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Poorams in Kerala

Thrissur Pooram

Thrissur is best known for its mammoth Pooram Festival, which is the most colourful and spectacular temple festival of Kerala. The legends and myths behind each festival of Kerala are many, varied and equally interesting. Since the word pooram literally means a group or a meeting, it was believed that every year the dynastic gods and goddesses of neighbouring province met together for a day of celebration. This usually happened on the pooram asterism of one of the spring months.

Pooram is the festival of festivals. It is conducted at the great Vadakkunnatha temple of Thrissur. The Vadakkunnatha temple, which resembles a Japanese Shrine, is built in the ancient Kerala style with sanded courts, stone sculptures, a traditional auditorium and multi level roofs. In the evening of Pooram day, two lines of 13 elephants face each other, on the ground south to the temple. Each Pachyderm bears an umbrella holder, a peacock fan carrier and a yak-tail fly whisk wielder. Between the two lines of elephants stand percussion and wind orchestras. As each orchestra reaches a crescendo, a new display of brilliant ceremonial umbrellas blossoms over the elephants and the supporting crowd applauds. This continues till sunset when the elephants depart and late at night, the darkness explodes with a magnificent fireworks display.

Thrissur Pooram

The gods and their entourage arrived for the meeting on colourfully decorated tuskers. Even today, the converging of these divine processions at the festival venue is an awe inspiring sight. The pooram draws to a close with mind-blowing fireworks displays in the evening and in the wee hours of the next morning. Some of the main Pooram celebrations are at Aratupuzha, Thrissur, Uthralikavu, Cheeramkulangara, Pariyanampetta, Mannarkad, Perumanam, Aryankavu, Mangottu, Medamkulangara, Kodikal, Thirumandhamkunnu etc.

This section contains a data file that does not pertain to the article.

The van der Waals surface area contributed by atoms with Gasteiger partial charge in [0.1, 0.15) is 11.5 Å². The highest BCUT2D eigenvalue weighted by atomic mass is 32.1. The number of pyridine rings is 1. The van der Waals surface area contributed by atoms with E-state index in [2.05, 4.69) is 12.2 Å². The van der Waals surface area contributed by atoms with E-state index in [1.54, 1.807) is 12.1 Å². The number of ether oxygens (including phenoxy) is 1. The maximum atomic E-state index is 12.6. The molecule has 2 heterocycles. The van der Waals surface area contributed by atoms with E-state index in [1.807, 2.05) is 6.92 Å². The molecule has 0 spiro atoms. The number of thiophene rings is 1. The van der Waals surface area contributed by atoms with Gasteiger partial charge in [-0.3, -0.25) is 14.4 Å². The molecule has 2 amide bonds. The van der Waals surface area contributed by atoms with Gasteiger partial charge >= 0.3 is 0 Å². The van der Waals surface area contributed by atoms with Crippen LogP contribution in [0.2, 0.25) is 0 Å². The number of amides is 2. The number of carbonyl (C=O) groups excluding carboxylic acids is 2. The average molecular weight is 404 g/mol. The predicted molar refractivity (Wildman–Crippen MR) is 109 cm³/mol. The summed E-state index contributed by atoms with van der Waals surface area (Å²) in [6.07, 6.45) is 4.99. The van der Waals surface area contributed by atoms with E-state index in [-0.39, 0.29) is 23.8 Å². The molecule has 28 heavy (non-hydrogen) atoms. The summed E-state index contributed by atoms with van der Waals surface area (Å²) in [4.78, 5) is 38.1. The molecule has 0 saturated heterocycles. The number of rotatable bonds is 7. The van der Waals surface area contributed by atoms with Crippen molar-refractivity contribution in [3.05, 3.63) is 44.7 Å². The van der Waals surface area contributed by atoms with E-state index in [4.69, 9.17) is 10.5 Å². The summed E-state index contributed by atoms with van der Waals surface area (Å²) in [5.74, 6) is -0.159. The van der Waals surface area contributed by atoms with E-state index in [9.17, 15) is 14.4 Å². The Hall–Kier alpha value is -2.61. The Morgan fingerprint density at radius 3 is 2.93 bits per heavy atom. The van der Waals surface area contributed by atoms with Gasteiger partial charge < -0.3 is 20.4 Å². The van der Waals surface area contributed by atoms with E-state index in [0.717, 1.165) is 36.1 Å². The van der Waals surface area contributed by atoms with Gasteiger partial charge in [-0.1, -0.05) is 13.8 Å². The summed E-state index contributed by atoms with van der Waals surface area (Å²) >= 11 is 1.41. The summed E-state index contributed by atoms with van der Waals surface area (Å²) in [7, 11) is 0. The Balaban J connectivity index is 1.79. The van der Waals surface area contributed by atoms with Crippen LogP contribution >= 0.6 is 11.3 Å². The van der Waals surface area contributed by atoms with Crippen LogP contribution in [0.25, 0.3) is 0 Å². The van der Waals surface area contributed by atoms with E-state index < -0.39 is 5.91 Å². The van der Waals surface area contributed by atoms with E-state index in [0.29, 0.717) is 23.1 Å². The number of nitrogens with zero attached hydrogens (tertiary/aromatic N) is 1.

Thrissur Pooram is held in the Malayalam month of Medam (April- May). Devotees and spectators from all parts of the state and even outside, throng the 'Pooram'.

Introduced during the reign of Sakthan Thampuran (1775- 1790), the Raja of Kochi, Pooram is an assemblage of suburban deities before the presiding deity at the Siva temple in down town Thrissur. The Pooram celebration is held at the Thekkinkadu grounds.

Traditionally, two groups representing the main geographic divisions of Thrissur, Paramekkavu and Thiruvambadi, rival to add to the Pooram's grandeur. Both teams field face to face arrays of richly caparisoned elephants.

And then 'Kudamattam', a competition in the swift and rhythmic changing of brightly coloured and sequinned parasols is conducted. The whole event takes place in rhythm with the traditional orchestra 'Pandimelam'.

Peruvanum pooram

Peruvanum temple's Sanctum Sanctorium has intricate carvings. On the festival day (Mar/Apr, 12 km from Thrissur), 30 sumptuously decorated elephants accompanied by scores of drummers - Panchari melam and Pandimelam - will be the main attraction. Event Date : 04 April 2009.

Aarattupuzha Pooram

The famous Ayyappa temple at Aarattupuzha is just 14 km from Thrissur, and celebrates its annual pooram festival during March/April. Event Date : 06 April 2009.

On the sixth day of the seven day festival at Arattupuzha temple, 61 gaily caparisoned elephants bearing bright coloured umbrellas and parasols, gather in the temple grounds, accompanied by the temple music of Panchavadyam, nadaswaram, pacharimelam and pandimelam. The temple ensemble lends a majestic tenor to the extravaganza.

Uthralikavu Pooram

One of the most famous festivals of central Kerala, Uthralikavu Pooram is celebrated in the Malayalam month 'Kumbham' (February/ March).

On the eighth day of the utsavam at Rudhira Mahakaali kavu Temple (Uthralikavu, Vadakancherry, Trissur), 21 caparisoned tuskers line-up with colorful parasols atop them in the temple grounds, accompanied by Panchavadyam and Pandimelam.

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